Take the 2-minute tour ×
Stack Overflow is a question and answer site for professional and enthusiast programmers. It's 100% free, no registration required.

Is it possible to create and configure Windows Workflow Foundation rules from an ASP.Net application? There is the System.Workflow.Activities.Rules.Design.RuleSetDialog for Windows Forms projects, but is there some equivalent for ASP.Net MVC projects using the Razor view engine?

Anyway, I need to be able to create rules from within an ASP.Net client, save them in a database and evaluate the rules in a service later on. Is there perhaps something new in WF4 that can help me with this?

share|improve this question
    
That's a 3.0 component, not WF4. Rules were deprecated in 4, but still supported now for 3.0-based workflows. Its not easy to tell, but (for UI components at least) for the fact that 4 UI is WPF based, whereas 3 is Forms based. If you want to use this for 4, go ahead and put the tag back on, but the answer is "you're headed in the wrong direction" –  Will Oct 26 '12 at 14:30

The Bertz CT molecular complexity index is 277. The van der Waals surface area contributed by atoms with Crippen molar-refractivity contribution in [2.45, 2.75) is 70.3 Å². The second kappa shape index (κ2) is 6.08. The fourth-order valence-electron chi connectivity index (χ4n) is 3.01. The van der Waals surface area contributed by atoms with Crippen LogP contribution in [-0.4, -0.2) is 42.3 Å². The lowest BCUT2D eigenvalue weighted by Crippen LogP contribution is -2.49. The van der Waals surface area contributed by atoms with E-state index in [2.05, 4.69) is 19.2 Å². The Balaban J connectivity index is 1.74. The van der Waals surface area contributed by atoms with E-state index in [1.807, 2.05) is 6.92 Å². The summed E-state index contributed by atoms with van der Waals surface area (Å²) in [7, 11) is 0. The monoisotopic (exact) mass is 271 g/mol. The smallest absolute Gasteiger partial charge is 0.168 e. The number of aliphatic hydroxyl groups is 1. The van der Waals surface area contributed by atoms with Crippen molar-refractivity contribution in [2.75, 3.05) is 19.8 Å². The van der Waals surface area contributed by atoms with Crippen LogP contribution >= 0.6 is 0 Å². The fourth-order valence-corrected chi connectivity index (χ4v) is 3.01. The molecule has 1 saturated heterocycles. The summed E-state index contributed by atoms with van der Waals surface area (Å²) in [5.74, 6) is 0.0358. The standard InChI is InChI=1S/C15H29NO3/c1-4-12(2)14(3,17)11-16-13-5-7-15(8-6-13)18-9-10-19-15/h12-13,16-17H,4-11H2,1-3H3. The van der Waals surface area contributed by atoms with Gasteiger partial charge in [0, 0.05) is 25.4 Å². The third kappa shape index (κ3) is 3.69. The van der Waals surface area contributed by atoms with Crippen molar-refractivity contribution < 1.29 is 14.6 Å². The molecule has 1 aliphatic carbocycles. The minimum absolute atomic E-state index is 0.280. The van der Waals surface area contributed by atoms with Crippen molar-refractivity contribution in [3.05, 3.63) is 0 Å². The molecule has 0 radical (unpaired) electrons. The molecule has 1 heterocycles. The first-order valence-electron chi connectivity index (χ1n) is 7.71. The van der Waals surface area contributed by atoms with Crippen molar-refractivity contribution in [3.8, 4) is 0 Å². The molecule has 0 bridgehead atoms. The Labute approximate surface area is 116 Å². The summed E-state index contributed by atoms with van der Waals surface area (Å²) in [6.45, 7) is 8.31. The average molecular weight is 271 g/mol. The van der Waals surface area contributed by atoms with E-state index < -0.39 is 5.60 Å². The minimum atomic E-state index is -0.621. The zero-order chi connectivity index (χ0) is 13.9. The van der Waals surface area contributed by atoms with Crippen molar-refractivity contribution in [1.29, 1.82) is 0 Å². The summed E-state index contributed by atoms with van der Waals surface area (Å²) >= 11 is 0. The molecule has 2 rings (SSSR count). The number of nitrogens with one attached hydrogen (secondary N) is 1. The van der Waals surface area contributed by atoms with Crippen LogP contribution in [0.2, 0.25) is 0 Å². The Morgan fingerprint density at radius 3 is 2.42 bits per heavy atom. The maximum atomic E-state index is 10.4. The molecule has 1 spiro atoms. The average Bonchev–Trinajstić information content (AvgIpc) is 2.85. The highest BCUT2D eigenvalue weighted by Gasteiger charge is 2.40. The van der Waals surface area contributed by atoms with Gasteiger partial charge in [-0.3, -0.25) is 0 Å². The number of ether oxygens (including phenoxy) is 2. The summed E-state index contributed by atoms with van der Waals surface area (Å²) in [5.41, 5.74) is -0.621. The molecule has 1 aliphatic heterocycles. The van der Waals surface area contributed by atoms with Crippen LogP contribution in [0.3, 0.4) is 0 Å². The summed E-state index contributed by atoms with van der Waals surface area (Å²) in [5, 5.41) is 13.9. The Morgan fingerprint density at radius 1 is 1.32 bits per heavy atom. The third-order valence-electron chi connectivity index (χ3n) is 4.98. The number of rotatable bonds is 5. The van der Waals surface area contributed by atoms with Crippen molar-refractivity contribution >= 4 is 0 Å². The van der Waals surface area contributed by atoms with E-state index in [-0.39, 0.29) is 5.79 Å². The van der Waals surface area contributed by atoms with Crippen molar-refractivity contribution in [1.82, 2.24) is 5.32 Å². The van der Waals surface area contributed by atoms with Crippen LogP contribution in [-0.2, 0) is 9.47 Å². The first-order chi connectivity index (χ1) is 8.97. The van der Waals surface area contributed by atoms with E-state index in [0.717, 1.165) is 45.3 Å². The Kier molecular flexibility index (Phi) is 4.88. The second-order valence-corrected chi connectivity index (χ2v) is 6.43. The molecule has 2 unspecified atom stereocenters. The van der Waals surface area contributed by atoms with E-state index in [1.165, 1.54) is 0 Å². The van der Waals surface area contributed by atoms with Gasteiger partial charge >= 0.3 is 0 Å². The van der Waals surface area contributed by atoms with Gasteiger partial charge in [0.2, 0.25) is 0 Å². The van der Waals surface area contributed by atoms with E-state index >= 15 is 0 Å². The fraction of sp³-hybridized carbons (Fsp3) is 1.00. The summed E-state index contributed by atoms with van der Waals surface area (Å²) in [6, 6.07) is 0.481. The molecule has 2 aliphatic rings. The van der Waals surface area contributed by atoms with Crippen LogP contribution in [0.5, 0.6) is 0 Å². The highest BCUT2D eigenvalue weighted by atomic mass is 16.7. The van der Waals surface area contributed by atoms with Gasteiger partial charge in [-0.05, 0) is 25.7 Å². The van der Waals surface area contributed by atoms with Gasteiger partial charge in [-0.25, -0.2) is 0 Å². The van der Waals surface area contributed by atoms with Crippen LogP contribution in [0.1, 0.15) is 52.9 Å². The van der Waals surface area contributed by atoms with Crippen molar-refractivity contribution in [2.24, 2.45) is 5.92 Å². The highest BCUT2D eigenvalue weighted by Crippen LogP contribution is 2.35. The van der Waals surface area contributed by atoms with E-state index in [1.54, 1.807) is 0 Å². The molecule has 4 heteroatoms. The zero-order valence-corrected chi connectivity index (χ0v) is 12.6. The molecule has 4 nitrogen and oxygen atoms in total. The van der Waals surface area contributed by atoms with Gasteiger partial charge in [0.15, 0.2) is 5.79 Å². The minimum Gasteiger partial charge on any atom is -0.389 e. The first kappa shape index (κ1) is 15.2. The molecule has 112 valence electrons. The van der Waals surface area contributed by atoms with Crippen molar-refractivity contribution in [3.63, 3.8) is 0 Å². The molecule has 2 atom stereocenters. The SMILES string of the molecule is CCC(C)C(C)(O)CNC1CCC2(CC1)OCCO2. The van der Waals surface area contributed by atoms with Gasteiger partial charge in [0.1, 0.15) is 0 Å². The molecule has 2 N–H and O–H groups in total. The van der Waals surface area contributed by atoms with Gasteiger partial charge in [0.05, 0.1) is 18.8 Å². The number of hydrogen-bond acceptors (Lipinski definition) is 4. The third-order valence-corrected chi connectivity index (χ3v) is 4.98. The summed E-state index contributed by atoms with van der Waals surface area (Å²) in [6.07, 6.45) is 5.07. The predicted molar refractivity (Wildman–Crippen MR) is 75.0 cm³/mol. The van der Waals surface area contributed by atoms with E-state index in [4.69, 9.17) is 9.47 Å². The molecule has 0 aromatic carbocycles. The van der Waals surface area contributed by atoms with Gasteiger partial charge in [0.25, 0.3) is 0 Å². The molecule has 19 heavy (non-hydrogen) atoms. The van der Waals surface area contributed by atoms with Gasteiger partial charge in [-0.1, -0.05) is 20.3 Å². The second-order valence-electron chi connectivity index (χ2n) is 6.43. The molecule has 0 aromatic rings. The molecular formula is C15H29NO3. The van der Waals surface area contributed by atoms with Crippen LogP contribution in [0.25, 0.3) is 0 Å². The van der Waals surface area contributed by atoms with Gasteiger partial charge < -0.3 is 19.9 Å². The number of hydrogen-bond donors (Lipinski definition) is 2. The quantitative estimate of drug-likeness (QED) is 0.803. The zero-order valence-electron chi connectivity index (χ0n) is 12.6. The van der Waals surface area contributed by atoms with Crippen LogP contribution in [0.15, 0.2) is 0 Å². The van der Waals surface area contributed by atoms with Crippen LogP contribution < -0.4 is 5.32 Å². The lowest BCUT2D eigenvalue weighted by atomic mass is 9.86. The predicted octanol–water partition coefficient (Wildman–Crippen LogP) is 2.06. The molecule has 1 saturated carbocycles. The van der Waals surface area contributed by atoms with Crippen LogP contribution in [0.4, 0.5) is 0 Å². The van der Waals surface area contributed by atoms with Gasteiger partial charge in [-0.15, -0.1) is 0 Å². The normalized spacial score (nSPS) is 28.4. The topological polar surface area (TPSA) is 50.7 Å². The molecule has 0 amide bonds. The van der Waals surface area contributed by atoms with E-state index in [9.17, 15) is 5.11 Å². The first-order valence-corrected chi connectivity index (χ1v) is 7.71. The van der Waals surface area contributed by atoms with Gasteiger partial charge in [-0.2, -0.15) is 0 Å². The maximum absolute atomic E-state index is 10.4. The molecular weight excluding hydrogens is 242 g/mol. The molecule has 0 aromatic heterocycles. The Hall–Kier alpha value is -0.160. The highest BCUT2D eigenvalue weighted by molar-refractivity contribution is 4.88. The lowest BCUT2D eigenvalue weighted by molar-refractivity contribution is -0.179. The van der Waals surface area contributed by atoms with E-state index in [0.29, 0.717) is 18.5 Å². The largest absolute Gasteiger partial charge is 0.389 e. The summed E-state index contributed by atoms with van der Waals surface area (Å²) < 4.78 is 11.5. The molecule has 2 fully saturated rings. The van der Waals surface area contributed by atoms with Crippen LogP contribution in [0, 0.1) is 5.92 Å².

@Will, I know that it is a WF3 component, but it's not quite clear what the equivalent in WF4 is. If there is any? –  Joel Oct 29 '12 at 9:17
    
They are not applicable at all in 4. So its hard to come up with an "equivalent." If you are working on WF4 workflows, forget about "rules." –  Will Oct 29 '12 at 12:44
    
@Will, Ok, that is good to know. Do you know any good .Net 4 approach for creating a rule engine? I liked the idea of using System.Workflow.Activities.Rules, but it doesn't feel good to use depracated APIs –  Joel Oct 29 '12 at 13:01
    
Workflows are a rule engine. I'm not sure what else to say. –  Will Oct 29 '12 at 13:02

1 Answer 1

up vote 1 down vote accepted

I can't find any .NET 4 samples, but there is a .NET 3 sample for creating RuleSets using the object model. I would assume you need to create your own custom UI for it and create your RuleSets via the object model to handle this in a web application.

Referenced .NET 3 Samples - The sample I'm referring to is called "Creating rules using the object model"

share|improve this answer

Your Answer

 
discard

By posting your answer, you agree to the privacy policy and terms of service.

Not the answer you're looking for? Browse other questions tagged or ask your own question.